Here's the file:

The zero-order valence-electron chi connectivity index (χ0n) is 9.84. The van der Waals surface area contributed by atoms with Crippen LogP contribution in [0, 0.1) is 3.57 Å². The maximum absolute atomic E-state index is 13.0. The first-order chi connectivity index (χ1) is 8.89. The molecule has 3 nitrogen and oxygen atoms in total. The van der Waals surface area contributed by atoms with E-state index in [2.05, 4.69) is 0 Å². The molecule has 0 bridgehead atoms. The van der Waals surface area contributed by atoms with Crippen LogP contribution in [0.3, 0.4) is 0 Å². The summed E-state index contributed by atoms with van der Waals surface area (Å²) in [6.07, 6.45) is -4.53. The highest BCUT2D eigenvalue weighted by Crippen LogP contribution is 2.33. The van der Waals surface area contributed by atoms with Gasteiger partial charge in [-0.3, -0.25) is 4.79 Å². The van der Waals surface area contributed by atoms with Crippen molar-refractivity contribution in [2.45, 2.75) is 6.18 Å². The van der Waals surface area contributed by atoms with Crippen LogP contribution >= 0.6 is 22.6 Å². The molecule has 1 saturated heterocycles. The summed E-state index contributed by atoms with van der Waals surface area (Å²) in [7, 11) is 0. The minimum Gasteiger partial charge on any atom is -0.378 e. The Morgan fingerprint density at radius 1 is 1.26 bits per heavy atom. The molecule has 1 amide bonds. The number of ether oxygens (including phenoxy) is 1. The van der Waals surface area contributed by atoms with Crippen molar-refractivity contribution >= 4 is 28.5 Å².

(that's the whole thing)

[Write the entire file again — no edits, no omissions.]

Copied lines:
The zero-order valence-electron chi connectivity index (χ0n) is 9.84. The van der Waals surface area contributed by atoms with Crippen LogP contribution in [0, 0.1) is 3.57 Å². The maximum absolute atomic E-state index is 13.0. The first-order chi connectivity index (χ1) is 8.89. The molecule has 3 nitrogen and oxygen atoms in total. The van der Waals surface area contributed by atoms with E-state index in [2.05, 4.69) is 0 Å². The molecule has 0 bridgehead atoms. The van der Waals surface area contributed by atoms with Crippen LogP contribution in [0.3, 0.4) is 0 Å². The summed E-state index contributed by atoms with van der Waals surface area (Å²) in [6.07, 6.45) is -4.53. The highest BCUT2D eigenvalue weighted by Crippen LogP contribution is 2.33. The van der Waals surface area contributed by atoms with Gasteiger partial charge in [-0.3, -0.25) is 4.79 Å². The van der Waals surface area contributed by atoms with Crippen molar-refractivity contribution in [2.45, 2.75) is 6.18 Å². The van der Waals surface area contributed by atoms with Crippen LogP contribution >= 0.6 is 22.6 Å². The molecule has 1 saturated heterocycles. The summed E-state index contributed by atoms with van der Waals surface area (Å²) in [7, 11) is 0. The minimum Gasteiger partial charge on any atom is -0.378 e. The Morgan fingerprint density at radius 1 is 1.26 bits per heavy atom. The molecule has 1 amide bonds. The number of ether oxygens (including phenoxy) is 1. The van der Waals surface area contributed by atoms with Crippen molar-refractivity contribution >= 4 is 28.5 Å².